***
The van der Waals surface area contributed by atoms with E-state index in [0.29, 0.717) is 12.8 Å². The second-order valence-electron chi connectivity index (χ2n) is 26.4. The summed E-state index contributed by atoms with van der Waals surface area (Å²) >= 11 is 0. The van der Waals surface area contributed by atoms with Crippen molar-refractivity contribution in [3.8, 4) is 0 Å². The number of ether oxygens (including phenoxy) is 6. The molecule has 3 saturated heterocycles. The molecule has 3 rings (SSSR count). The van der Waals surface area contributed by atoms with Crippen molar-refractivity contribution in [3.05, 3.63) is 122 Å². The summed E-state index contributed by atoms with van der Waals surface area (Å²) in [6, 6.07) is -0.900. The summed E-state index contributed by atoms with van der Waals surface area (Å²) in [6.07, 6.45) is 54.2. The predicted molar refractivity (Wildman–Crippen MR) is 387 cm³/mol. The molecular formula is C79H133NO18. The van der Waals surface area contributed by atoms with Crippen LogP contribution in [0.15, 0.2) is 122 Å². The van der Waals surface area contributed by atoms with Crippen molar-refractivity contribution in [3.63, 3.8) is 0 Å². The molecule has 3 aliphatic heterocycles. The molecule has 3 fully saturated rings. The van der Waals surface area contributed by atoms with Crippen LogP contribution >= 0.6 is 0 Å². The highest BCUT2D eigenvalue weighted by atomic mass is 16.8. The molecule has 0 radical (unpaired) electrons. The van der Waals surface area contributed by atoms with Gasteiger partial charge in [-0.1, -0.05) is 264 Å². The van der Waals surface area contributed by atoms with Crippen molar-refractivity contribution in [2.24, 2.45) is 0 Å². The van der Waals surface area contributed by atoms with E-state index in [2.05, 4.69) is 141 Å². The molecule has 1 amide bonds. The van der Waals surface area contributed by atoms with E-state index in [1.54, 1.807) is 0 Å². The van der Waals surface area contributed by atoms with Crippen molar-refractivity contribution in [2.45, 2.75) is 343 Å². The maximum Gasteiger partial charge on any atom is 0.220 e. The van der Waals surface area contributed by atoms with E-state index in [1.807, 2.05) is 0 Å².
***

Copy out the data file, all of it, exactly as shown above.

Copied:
The van der Waals surface area contributed by atoms with E-state index in [0.29, 0.717) is 12.8 Å². The second-order valence-electron chi connectivity index (χ2n) is 26.4. The summed E-state index contributed by atoms with van der Waals surface area (Å²) >= 11 is 0. The van der Waals surface area contributed by atoms with Crippen molar-refractivity contribution in [3.8, 4) is 0 Å². The number of ether oxygens (including phenoxy) is 6. The molecule has 3 saturated heterocycles. The molecule has 3 rings (SSSR count). The van der Waals surface area contributed by atoms with Crippen molar-refractivity contribution in [3.05, 3.63) is 122 Å². The summed E-state index contributed by atoms with van der Waals surface area (Å²) in [6, 6.07) is -0.900. The summed E-state index contributed by atoms with van der Waals surface area (Å²) in [6.07, 6.45) is 54.2. The predicted molar refractivity (Wildman–Crippen MR) is 387 cm³/mol. The molecular formula is C79H133NO18. The van der Waals surface area contributed by atoms with Crippen LogP contribution in [0.15, 0.2) is 122 Å². The van der Waals surface area contributed by atoms with Crippen molar-refractivity contribution in [3.63, 3.8) is 0 Å². The molecule has 3 aliphatic heterocycles. The molecule has 3 fully saturated rings. The van der Waals surface area contributed by atoms with Crippen LogP contribution >= 0.6 is 0 Å². The highest BCUT2D eigenvalue weighted by atomic mass is 16.8. The molecule has 0 radical (unpaired) electrons. The van der Waals surface area contributed by atoms with Gasteiger partial charge in [-0.1, -0.05) is 264 Å². The van der Waals surface area contributed by atoms with Crippen molar-refractivity contribution in [2.24, 2.45) is 0 Å². The van der Waals surface area contributed by atoms with E-state index in [2.05, 4.69) is 141 Å². The molecule has 1 amide bonds. The van der Waals surface area contributed by atoms with E-state index in [1.54, 1.807) is 0 Å². The van der Waals surface area contributed by atoms with Crippen molar-refractivity contribution in [2.45, 2.75) is 343 Å². The maximum Gasteiger partial charge on any atom is 0.220 e. The van der Waals surface area contributed by atoms with E-state index in [1.807, 2.05) is 0 Å².